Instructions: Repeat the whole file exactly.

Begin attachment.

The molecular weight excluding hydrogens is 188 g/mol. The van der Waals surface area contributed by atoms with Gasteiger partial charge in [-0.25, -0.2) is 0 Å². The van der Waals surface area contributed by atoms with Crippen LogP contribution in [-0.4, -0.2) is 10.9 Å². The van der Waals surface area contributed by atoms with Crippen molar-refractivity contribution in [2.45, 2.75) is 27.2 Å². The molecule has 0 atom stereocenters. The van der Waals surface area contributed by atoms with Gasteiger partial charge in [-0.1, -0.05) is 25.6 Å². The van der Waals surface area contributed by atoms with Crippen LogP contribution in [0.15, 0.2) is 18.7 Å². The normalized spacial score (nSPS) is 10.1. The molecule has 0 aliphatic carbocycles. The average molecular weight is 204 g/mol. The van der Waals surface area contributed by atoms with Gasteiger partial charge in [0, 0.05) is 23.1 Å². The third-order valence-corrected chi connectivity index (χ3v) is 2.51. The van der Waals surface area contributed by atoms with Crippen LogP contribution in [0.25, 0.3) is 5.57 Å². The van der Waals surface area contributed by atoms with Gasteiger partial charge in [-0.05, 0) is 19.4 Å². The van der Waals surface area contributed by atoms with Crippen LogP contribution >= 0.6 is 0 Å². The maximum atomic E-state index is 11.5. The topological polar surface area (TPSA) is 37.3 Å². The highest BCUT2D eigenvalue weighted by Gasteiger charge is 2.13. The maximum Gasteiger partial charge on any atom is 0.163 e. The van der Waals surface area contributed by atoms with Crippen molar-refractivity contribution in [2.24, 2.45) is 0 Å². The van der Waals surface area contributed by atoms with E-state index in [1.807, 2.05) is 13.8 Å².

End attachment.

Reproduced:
The molecular weight excluding hydrogens is 188 g/mol. The van der Waals surface area contributed by atoms with Gasteiger partial charge in [-0.25, -0.2) is 0 Å². The van der Waals surface area contributed by atoms with Crippen LogP contribution in [-0.4, -0.2) is 10.9 Å². The van der Waals surface area contributed by atoms with Crippen molar-refractivity contribution in [2.45, 2.75) is 27.2 Å². The molecule has 0 atom stereocenters. The van der Waals surface area contributed by atoms with Gasteiger partial charge in [-0.1, -0.05) is 25.6 Å². The van der Waals surface area contributed by atoms with Crippen LogP contribution in [0.15, 0.2) is 18.7 Å². The normalized spacial score (nSPS) is 10.1. The molecule has 0 aliphatic carbocycles. The average molecular weight is 204 g/mol. The van der Waals surface area contributed by atoms with Gasteiger partial charge in [0, 0.05) is 23.1 Å². The third-order valence-corrected chi connectivity index (χ3v) is 2.51. The van der Waals surface area contributed by atoms with Crippen LogP contribution in [0.25, 0.3) is 5.57 Å². The van der Waals surface area contributed by atoms with Gasteiger partial charge in [-0.05, 0) is 19.4 Å². The van der Waals surface area contributed by atoms with Crippen LogP contribution >= 0.6 is 0 Å². The maximum atomic E-state index is 11.5. The topological polar surface area (TPSA) is 37.3 Å². The highest BCUT2D eigenvalue weighted by Gasteiger charge is 2.13. The maximum Gasteiger partial charge on any atom is 0.163 e. The van der Waals surface area contributed by atoms with Crippen molar-refractivity contribution in [2.24, 2.45) is 0 Å². The van der Waals surface area contributed by atoms with E-state index in [1.807, 2.05) is 13.8 Å².